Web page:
Similarly, Section 7-206.2 of the Defense Contract Audit Manual includes the following:

Leasing costs between divisions, subsidiaries, or organizations under common control for operating leases are generally allowable to the extent that costs do not exceed the normal costs of ownership (excluding interest or other costs unallowable and including cost of money) (emphasis added).

Periodically, a question arises concerning the allowability of FCCOM in a rental computation when the contractor did not originally propose FCCOM. If the contractor did not initially propose FCCOM, can it include FCCOM as one of the elements for calculating the cost of ownership?

The NASA Board of Contract Appeals answered that question in a 1988 case involving Engineering, Inc. (NASA BCA No. 187-2, CCH 88-2, pg 105.029). The Government had questioned FCCOM as part of the cost of ownership because Engineering, Inc. had waived FCCOM in its contract. The Board, in ruling against the Government, specifically ruled that Engineering Inc. was entitled to rental costs not to exceed the normal costs of ownership including FCCOM, despite having waived FCCOM in its contract.

You can read more about FCCOM here. If you have any questions concerning the application of FCCOM, feel free to contact David Koeltzow ("Kelso") at 360-910-4146.

Wednesday, January 2, 2013

Avoid Potential Problems - Don't React to Them

Its a new year and it looks like we've avoided the so-called "fiscal cliff". "The sequestration can (automatic spending cuts) has been kicked down the road for a couple of months and tax rates will not rise unless you earn $450 thousand or more. All of these matters of great pith and moment are well beyond our and your abilities to influence - we're merely bystanders. But, when it comes to contract compliance, contractors do not want to be caught unawares. There are many things contractors can and should do to prevent problems before they occur.

Contract compliance has been and will continue to be a recurring theme in this blog. There are many things contractors can do to avoid problems down the road. However, it does take a certain amount of persistence and consistency. Here then is our short list of ways to avoid contract problems in 2013.

Adopt and comply with written policies and procedures - There are two elements here - have them and follow them. Some contractors have written policies and procedures but fail to consistently follow them. We've stated it before but will do so again - failing to follow internal policies and procedures is sometimes worse than not having them at all. And not having them all is bad. Failing to follow internal policies is a "slam-dunk" finding for an auditor - there's no adequate defense.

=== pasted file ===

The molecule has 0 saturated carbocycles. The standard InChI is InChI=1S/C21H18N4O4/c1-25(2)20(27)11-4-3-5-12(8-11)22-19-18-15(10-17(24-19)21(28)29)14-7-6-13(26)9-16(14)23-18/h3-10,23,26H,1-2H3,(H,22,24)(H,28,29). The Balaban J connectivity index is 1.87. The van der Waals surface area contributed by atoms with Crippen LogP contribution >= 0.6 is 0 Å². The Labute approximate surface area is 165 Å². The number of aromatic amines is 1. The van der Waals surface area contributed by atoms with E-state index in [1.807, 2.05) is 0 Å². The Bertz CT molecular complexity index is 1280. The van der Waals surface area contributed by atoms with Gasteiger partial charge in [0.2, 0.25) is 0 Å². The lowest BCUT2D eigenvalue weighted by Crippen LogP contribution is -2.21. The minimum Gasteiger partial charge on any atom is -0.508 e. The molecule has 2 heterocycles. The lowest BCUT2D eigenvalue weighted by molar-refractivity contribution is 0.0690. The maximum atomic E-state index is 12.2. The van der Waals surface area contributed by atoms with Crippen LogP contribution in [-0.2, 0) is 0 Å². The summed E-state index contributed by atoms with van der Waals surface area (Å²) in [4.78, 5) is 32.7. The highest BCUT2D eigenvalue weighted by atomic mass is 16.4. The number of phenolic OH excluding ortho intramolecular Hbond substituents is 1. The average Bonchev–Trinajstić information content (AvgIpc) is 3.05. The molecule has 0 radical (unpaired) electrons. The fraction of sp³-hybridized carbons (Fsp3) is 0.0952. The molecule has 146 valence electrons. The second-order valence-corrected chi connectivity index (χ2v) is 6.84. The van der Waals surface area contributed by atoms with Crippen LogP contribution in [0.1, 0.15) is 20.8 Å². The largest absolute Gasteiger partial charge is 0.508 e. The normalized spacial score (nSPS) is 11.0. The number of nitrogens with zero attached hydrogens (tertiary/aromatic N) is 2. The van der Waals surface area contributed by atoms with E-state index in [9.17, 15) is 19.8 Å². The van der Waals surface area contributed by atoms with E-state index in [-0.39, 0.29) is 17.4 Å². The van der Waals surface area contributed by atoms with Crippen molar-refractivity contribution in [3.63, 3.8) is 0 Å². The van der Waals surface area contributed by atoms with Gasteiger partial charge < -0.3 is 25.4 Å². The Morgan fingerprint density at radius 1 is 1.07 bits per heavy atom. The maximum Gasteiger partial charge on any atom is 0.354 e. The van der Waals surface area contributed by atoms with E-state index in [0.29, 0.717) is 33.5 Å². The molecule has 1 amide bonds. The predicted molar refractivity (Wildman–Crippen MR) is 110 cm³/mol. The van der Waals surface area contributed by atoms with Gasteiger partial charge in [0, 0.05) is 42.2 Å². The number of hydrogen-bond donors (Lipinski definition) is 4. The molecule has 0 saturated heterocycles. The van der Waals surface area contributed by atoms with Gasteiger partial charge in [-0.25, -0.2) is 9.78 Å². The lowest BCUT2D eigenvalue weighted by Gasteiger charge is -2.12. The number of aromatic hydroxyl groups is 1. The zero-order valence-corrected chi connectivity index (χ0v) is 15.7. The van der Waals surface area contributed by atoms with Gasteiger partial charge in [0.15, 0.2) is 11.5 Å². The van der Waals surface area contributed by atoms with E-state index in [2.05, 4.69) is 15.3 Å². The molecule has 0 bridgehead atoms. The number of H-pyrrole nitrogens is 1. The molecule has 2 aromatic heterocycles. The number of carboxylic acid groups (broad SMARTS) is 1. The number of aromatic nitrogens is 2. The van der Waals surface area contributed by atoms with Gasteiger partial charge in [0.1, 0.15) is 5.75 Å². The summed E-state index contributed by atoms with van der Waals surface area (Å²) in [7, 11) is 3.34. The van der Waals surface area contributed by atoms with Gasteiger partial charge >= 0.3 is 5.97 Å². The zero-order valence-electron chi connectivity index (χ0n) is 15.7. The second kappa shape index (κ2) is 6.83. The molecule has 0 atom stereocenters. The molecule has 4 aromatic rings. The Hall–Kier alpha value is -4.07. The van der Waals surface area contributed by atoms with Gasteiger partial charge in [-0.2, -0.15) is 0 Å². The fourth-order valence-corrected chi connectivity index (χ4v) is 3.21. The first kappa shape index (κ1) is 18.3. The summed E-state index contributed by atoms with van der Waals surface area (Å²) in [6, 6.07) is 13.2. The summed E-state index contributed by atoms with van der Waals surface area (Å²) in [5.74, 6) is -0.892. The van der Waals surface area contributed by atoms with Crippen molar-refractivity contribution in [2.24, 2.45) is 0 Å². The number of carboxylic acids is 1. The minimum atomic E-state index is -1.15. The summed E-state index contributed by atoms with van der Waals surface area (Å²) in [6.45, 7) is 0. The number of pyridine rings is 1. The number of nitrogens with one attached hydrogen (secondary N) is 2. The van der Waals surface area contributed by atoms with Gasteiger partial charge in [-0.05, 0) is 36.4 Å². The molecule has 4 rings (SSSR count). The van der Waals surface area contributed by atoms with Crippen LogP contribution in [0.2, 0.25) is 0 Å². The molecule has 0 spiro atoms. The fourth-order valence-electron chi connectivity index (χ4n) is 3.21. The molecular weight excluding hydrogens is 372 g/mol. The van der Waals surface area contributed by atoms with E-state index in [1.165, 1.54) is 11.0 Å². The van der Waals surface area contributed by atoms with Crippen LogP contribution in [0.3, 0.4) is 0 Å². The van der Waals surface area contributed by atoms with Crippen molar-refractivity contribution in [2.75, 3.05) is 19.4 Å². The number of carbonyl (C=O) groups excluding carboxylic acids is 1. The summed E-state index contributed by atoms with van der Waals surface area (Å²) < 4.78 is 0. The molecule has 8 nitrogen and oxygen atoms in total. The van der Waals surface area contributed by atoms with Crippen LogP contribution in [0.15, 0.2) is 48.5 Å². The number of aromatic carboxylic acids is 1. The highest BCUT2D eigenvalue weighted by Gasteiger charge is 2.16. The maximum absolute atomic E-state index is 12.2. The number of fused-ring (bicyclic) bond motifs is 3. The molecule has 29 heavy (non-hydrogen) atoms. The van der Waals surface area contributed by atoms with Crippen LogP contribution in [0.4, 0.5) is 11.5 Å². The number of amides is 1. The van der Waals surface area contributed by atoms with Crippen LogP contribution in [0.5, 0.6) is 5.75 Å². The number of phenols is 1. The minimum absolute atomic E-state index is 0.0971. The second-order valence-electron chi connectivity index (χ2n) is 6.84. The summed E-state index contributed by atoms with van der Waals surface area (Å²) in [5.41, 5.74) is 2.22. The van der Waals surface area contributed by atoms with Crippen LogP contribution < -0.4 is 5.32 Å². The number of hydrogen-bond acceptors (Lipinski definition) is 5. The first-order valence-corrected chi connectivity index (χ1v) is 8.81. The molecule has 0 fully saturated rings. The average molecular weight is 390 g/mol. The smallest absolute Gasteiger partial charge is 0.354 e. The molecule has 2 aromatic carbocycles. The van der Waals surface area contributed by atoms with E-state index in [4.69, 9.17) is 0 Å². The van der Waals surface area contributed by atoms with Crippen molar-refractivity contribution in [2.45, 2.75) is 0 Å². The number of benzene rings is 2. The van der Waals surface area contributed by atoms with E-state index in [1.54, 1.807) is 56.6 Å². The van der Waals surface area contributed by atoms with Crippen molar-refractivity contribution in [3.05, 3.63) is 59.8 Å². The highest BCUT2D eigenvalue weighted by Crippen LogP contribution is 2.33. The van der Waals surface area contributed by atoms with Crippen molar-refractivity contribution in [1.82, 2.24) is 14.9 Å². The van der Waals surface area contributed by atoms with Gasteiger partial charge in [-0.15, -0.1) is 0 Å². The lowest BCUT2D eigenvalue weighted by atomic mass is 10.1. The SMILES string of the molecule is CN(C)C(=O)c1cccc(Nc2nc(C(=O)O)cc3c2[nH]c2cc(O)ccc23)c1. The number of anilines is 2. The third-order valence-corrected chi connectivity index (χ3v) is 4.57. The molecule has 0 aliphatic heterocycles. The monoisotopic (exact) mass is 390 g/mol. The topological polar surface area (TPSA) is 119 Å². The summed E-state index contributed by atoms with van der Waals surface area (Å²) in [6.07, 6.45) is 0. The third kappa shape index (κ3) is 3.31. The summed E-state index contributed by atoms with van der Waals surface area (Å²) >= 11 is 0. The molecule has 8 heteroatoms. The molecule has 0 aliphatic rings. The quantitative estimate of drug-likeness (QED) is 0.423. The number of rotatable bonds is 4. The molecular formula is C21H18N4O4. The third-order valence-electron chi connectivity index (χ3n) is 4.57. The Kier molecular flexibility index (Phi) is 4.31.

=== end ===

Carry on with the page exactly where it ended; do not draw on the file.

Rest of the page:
Keep good records - Many contractors have experienced first-hand the consequences of inadequate records or missing records - costs are disallowed. This is more poignant now that the auditors are working off the backlog of incurred cost audits - back to 2004 in some cases we know of. Contractors are expected to dig out archived records back that far!

Develop an ethics/compliance plan - It all begins at the top, so they say. Management must show a commitment to ethical behavior and expect the same from employees. Not only is it the right thing to do but in addition to auditors looking over your shoulders, contractors are now increasingly faced with the prospect of in-house whistle-blowers filing qui-tam actions. In fiscal year 2012, the Justice Department reported a record 647 whistle-blower cases were filed. Some employees see this as their way to riches and an entire industry has developed to support and encourage whistle-blowing. All it takes to bring out a whistle-blower is one falsified timecharge.

Conduct internal audits (reviews) - Contractors may have the best of intentions, great internal controls, excellent record retention practices, and effective ethics programs but never know whether they are being followed. It is critical that contractors implement internal reviews to ascertain the degree to which employees are adhering to the company's policies.

We will be coming back to these themes from time to time, expanding upon them and offering some ideas on how to avoid problems in cost-effective ways. Implementing these practices should not become a burden to contractors - particularly small businesses.